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9 Steps for Rolling Out a Sales Compensation Plan

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For many companies, sales representatives’ efforts drive revenue, and the sales compensation plan rewards their success. It’s no surprise, then, that changing sales compensation plans can be disruptive and unsettling for sellers. Modifications to the sales compensation plan, while necessary to ensure strategic alignment, require thoughtful rollout solutions.

Sales personnel often greet new plans with suspicion and sometimes open negativity. Sellers fear they will have to work harder to earn the same or less money in the coming year — even when the new designs don’t hurt sellers’ earnings. In periods like this, it’s important to use a proven approach to reduce risk and maximize the chance of successful adoption of the new plan.

Pre-Plan Design

  1. Start early. There are multiple activities and work streams across the organization that need to be completed to ensure a successful rollout. Start early to allow time for proper design, socialization, analysis, iteration and communication.
  2. Create a sales compensation design team. Sales compensation plans help align an organization’s strategy and sales rep behavior. A sales compensation plan requires input from multiple functions within an organization. Form a team with representation across the organization to gain critical feedback to help guide plan design.

Post-Plan Design

  1. Conduct cost and individual impact analyses. The plan should be equitable for the organization and it needs to reward sales reps for their efforts. Conduct a cost analysis to estimate the aggregate cost of the plan based on varying levels of business performance. In addition, conduct an individual earnings impact analysis to understand how sales reps’ compensation may vary using historical performance under the new plan. A new plan naturally means that some sales reps will earn more and others less. Some sales representatives may be inclined to exit the organization if they feel they will not be fairly compensated in the coming year.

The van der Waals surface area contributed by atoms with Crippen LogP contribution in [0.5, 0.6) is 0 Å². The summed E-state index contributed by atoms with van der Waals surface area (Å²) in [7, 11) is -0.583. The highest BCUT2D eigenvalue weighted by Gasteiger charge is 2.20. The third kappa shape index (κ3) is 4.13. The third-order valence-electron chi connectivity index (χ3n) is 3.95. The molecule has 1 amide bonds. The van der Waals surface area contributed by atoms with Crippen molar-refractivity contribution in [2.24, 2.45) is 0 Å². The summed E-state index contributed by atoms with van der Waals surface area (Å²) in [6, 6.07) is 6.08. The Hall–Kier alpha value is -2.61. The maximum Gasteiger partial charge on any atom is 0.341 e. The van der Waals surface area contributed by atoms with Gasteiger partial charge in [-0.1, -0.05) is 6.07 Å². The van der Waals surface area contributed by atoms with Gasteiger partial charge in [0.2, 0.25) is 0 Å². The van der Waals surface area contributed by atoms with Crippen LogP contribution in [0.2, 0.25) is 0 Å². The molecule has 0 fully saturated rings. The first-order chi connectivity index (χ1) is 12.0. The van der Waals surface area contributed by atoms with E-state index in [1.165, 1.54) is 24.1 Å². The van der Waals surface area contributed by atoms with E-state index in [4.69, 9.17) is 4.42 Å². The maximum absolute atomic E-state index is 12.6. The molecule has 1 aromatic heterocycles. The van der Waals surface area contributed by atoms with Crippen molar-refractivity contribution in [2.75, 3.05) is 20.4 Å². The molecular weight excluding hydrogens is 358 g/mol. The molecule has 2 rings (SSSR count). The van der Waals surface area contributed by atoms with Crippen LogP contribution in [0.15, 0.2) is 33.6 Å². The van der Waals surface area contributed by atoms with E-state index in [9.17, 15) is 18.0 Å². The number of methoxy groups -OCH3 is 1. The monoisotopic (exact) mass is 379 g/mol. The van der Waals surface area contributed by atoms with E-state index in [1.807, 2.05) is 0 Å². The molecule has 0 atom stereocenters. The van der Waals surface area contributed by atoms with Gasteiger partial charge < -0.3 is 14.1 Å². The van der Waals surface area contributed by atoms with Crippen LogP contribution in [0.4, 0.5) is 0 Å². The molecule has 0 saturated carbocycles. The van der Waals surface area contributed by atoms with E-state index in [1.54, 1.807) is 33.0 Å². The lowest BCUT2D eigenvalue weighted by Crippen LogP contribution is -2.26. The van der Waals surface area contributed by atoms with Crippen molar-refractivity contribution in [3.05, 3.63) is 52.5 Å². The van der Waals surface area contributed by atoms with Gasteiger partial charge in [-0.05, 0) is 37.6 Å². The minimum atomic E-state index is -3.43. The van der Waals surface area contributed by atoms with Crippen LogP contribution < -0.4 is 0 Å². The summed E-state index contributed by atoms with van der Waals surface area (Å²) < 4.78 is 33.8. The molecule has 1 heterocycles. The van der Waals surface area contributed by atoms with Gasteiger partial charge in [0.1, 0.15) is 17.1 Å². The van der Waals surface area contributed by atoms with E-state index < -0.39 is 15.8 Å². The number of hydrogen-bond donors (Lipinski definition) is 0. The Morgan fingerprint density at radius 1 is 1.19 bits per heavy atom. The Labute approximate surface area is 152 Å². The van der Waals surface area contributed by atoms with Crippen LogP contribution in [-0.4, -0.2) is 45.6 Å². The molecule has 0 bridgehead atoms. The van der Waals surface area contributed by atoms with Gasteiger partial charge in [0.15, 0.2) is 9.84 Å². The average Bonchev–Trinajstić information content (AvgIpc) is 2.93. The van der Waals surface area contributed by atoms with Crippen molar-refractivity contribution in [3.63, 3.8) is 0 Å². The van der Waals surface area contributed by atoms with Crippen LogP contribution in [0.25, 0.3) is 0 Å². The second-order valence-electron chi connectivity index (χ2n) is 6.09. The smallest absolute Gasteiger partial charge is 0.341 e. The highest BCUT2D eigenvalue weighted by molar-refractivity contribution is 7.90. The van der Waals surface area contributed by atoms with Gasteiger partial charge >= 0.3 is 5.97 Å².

2. Socializing among key stakeholders. Review plan design with key stakeholders. It’s important to include representation from functions such as sales, HR/sales compensation, finance, product, marketing and sales operations. A successful plan should meet the needs of key business functions.
  3. Create plan calculators. Create plan calculators in preparation for the communication phase. Plan calculators allow sales reps to estimate earnings based on projected performance and quota for the upcoming year. Test the calculators rigorously based on all selling scenarios. Be assured: Sellers will make good use of the calculators to estimate potential earnings.
  4. Assign governance responsibilities. Assign ownership of sales compensation governance to groups or individuals within the organization. Some examples include crediting/payment processing, quota/pay adjustments and dispute management. Allow time for individuals to learn new systems or responsibilities.
  5. Test systems. Test software or systems associated with sales compensation administration in advance of plan rollout. Conduct simulations to allow time for troubleshooting, if necessary.
  6. Create the communication plan. Take a multi-step approach to communications. The communications plan should identify a specific messenger, audience, message and method for each meeting. Early stages of communication should be high level, with subsequent meetings incorporating additional details. Begin communications with a message from the design team to sales management and end with one-on-one conversations between sales managers and reps.

Key communication considerations include explaining:

  • Why are we changing?
  • What is changing?
  • How will it work?
  • When will it go into effect?
  • How should sellers change the way they operate?
  • How will this impact sellers’ pay?

Post Launch

  1. Follow up. After launching the plan, create focus groups and ensure sales managers conduct regularly scheduled one-on-one meetings with sales reps. This is a pragmatic way to gather continuous feedback, and it allows managers to actively coach sales reps to maximize their return on the new plan.

Following these nine steps will help ensure alignment and create a positive change within the organization as it transitions from one plan to another.

About the Author

Dan Rosner, CSCP, is an associate consultant in the Alexander Group’s Stamford, Conn., office. Connect with him on LinkedIn.

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